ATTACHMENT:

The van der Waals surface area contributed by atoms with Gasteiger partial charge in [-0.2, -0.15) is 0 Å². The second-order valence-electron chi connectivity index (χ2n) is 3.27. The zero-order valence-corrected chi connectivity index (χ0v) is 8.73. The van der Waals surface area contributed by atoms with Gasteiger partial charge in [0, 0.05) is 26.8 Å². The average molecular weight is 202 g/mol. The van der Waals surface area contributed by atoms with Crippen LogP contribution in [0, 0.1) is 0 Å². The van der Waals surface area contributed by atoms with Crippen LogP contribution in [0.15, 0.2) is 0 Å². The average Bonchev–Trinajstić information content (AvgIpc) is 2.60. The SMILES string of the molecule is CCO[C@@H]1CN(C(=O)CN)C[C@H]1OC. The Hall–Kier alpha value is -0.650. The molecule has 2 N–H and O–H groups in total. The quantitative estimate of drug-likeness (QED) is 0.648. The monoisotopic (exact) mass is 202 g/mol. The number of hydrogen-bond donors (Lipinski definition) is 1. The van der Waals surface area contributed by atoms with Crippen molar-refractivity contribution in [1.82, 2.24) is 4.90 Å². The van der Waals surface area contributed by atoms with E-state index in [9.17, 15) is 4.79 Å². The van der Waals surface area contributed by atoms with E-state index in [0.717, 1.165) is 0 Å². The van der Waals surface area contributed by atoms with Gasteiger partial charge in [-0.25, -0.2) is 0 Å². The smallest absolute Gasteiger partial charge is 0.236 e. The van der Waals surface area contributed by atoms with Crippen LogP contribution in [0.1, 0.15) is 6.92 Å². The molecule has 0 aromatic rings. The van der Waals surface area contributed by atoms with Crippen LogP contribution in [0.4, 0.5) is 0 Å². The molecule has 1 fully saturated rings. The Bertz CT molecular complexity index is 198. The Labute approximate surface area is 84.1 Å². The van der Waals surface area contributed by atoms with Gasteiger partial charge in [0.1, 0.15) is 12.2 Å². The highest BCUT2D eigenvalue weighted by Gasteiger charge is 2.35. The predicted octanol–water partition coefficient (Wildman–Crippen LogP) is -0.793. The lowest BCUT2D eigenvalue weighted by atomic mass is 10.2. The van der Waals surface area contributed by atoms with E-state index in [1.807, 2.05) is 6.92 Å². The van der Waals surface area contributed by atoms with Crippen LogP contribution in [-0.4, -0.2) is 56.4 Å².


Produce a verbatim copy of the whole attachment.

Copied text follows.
The van der Waals surface area contributed by atoms with Gasteiger partial charge in [-0.2, -0.15) is 0 Å². The second-order valence-electron chi connectivity index (χ2n) is 3.27. The zero-order valence-corrected chi connectivity index (χ0v) is 8.73. The van der Waals surface area contributed by atoms with Gasteiger partial charge in [0, 0.05) is 26.8 Å². The average molecular weight is 202 g/mol. The van der Waals surface area contributed by atoms with Crippen LogP contribution in [0, 0.1) is 0 Å². The van der Waals surface area contributed by atoms with Crippen LogP contribution in [0.15, 0.2) is 0 Å². The average Bonchev–Trinajstić information content (AvgIpc) is 2.60. The SMILES string of the molecule is CCO[C@@H]1CN(C(=O)CN)C[C@H]1OC. The Hall–Kier alpha value is -0.650. The molecule has 2 N–H and O–H groups in total. The quantitative estimate of drug-likeness (QED) is 0.648. The monoisotopic (exact) mass is 202 g/mol. The number of hydrogen-bond donors (Lipinski definition) is 1. The van der Waals surface area contributed by atoms with Crippen molar-refractivity contribution in [1.82, 2.24) is 4.90 Å². The van der Waals surface area contributed by atoms with E-state index in [9.17, 15) is 4.79 Å². The van der Waals surface area contributed by atoms with E-state index in [0.717, 1.165) is 0 Å². The van der Waals surface area contributed by atoms with Gasteiger partial charge in [-0.25, -0.2) is 0 Å². The smallest absolute Gasteiger partial charge is 0.236 e. The van der Waals surface area contributed by atoms with Crippen LogP contribution in [0.1, 0.15) is 6.92 Å². The molecule has 0 aromatic rings. The van der Waals surface area contributed by atoms with Crippen LogP contribution in [0.4, 0.5) is 0 Å². The molecule has 1 fully saturated rings. The Bertz CT molecular complexity index is 198. The Labute approximate surface area is 84.1 Å². The van der Waals surface area contributed by atoms with Gasteiger partial charge in [0.1, 0.15) is 12.2 Å². The highest BCUT2D eigenvalue weighted by Gasteiger charge is 2.35. The predicted octanol–water partition coefficient (Wildman–Crippen LogP) is -0.793. The lowest BCUT2D eigenvalue weighted by atomic mass is 10.2. The van der Waals surface area contributed by atoms with E-state index in [1.807, 2.05) is 6.92 Å². The van der Waals surface area contributed by atoms with Crippen LogP contribution in [-0.4, -0.2) is 56.4 Å².